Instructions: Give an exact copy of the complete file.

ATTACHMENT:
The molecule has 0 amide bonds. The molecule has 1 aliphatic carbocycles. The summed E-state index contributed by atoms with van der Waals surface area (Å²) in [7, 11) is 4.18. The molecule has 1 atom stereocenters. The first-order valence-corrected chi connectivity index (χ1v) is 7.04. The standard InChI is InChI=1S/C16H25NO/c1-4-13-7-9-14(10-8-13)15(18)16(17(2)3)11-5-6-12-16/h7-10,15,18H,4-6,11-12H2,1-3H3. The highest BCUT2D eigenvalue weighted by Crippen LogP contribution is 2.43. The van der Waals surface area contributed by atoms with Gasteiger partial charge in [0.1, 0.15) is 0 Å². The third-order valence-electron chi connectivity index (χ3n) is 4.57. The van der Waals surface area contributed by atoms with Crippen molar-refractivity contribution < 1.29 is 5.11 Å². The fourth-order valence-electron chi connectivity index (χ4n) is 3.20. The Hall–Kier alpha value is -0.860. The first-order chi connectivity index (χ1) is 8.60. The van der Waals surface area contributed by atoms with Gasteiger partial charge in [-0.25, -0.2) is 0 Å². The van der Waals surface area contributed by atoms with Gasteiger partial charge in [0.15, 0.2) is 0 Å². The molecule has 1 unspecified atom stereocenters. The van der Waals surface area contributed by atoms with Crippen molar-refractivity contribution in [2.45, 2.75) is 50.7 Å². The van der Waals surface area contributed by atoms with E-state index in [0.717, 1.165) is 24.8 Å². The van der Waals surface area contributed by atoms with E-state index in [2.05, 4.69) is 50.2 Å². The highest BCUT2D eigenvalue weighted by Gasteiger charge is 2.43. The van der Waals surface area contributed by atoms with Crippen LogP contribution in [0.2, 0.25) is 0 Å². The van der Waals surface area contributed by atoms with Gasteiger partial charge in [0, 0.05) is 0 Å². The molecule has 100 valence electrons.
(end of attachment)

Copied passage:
The molecule has 0 amide bonds. The molecule has 1 aliphatic carbocycles. The summed E-state index contributed by atoms with van der Waals surface area (Å²) in [7, 11) is 4.18. The molecule has 1 atom stereocenters. The first-order valence-corrected chi connectivity index (χ1v) is 7.04. The standard InChI is InChI=1S/C16H25NO/c1-4-13-7-9-14(10-8-13)15(18)16(17(2)3)11-5-6-12-16/h7-10,15,18H,4-6,11-12H2,1-3H3. The highest BCUT2D eigenvalue weighted by Crippen LogP contribution is 2.43. The van der Waals surface area contributed by atoms with Gasteiger partial charge in [0.1, 0.15) is 0 Å². The third-order valence-electron chi connectivity index (χ3n) is 4.57. The van der Waals surface area contributed by atoms with Crippen molar-refractivity contribution < 1.29 is 5.11 Å². The fourth-order valence-electron chi connectivity index (χ4n) is 3.20. The Hall–Kier alpha value is -0.860. The first-order chi connectivity index (χ1) is 8.60. The van der Waals surface area contributed by atoms with Gasteiger partial charge in [-0.25, -0.2) is 0 Å². The van der Waals surface area contributed by atoms with Gasteiger partial charge in [0.15, 0.2) is 0 Å². The molecule has 1 unspecified atom stereocenters. The van der Waals surface area contributed by atoms with Crippen molar-refractivity contribution in [2.45, 2.75) is 50.7 Å². The van der Waals surface area contributed by atoms with E-state index in [0.717, 1.165) is 24.8 Å². The van der Waals surface area contributed by atoms with E-state index in [2.05, 4.69) is 50.2 Å². The highest BCUT2D eigenvalue weighted by Gasteiger charge is 2.43. The van der Waals surface area contributed by atoms with Crippen LogP contribution in [0.2, 0.25) is 0 Å². The van der Waals surface area contributed by atoms with Gasteiger partial charge in [0, 0.05) is 0 Å². The molecule has 100 valence electrons.